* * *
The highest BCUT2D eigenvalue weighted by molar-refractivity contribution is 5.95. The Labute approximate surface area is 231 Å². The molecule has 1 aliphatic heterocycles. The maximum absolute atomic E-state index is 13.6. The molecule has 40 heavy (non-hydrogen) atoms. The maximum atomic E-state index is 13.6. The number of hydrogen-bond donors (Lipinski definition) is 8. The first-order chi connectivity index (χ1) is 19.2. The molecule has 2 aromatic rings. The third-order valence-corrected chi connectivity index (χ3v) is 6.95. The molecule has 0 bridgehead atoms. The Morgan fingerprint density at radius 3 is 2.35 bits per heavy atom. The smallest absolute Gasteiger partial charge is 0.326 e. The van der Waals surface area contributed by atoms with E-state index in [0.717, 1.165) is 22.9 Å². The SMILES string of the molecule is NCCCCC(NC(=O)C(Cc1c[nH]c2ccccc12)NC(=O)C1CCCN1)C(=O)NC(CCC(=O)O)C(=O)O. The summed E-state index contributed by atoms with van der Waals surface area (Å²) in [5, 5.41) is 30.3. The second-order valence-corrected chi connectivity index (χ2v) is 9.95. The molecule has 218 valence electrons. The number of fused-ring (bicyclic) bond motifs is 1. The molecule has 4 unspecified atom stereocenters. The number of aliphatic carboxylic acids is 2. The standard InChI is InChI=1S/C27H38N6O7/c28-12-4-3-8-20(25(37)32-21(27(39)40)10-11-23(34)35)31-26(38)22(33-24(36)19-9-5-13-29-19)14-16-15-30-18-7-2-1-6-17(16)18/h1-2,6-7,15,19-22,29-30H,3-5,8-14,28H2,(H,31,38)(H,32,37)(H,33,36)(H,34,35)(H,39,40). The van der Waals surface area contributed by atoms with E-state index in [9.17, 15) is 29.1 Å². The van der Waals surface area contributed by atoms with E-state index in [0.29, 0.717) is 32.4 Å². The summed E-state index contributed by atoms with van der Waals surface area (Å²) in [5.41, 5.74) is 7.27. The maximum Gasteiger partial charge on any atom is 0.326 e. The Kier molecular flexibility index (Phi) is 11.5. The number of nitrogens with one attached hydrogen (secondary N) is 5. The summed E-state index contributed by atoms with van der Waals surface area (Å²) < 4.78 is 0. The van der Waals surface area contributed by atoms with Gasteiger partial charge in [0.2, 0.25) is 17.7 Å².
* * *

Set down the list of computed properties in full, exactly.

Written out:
The highest BCUT2D eigenvalue weighted by molar-refractivity contribution is 5.95. The Labute approximate surface area is 231 Å². The molecule has 1 aliphatic heterocycles. The maximum absolute atomic E-state index is 13.6. The molecule has 40 heavy (non-hydrogen) atoms. The maximum atomic E-state index is 13.6. The number of hydrogen-bond donors (Lipinski definition) is 8. The first-order chi connectivity index (χ1) is 19.2. The molecule has 2 aromatic rings. The third-order valence-corrected chi connectivity index (χ3v) is 6.95. The molecule has 0 bridgehead atoms. The Morgan fingerprint density at radius 3 is 2.35 bits per heavy atom. The smallest absolute Gasteiger partial charge is 0.326 e. The van der Waals surface area contributed by atoms with E-state index in [0.717, 1.165) is 22.9 Å². The SMILES string of the molecule is NCCCCC(NC(=O)C(Cc1c[nH]c2ccccc12)NC(=O)C1CCCN1)C(=O)NC(CCC(=O)O)C(=O)O. The summed E-state index contributed by atoms with van der Waals surface area (Å²) in [5, 5.41) is 30.3. The second-order valence-corrected chi connectivity index (χ2v) is 9.95. The molecule has 218 valence electrons. The number of fused-ring (bicyclic) bond motifs is 1. The molecule has 4 unspecified atom stereocenters. The number of aliphatic carboxylic acids is 2. The standard InChI is InChI=1S/C27H38N6O7/c28-12-4-3-8-20(25(37)32-21(27(39)40)10-11-23(34)35)31-26(38)22(33-24(36)19-9-5-13-29-19)14-16-15-30-18-7-2-1-6-17(16)18/h1-2,6-7,15,19-22,29-30H,3-5,8-14,28H2,(H,31,38)(H,32,37)(H,33,36)(H,34,35)(H,39,40). The van der Waals surface area contributed by atoms with E-state index in [9.17, 15) is 29.1 Å². The van der Waals surface area contributed by atoms with E-state index in [0.29, 0.717) is 32.4 Å². The summed E-state index contributed by atoms with van der Waals surface area (Å²) in [5.41, 5.74) is 7.27. The maximum Gasteiger partial charge on any atom is 0.326 e. The Kier molecular flexibility index (Phi) is 11.5. The number of nitrogens with one attached hydrogen (secondary N) is 5. The summed E-state index contributed by atoms with van der Waals surface area (Å²) < 4.78 is 0. The van der Waals surface area contributed by atoms with Gasteiger partial charge in [0.2, 0.25) is 17.7 Å².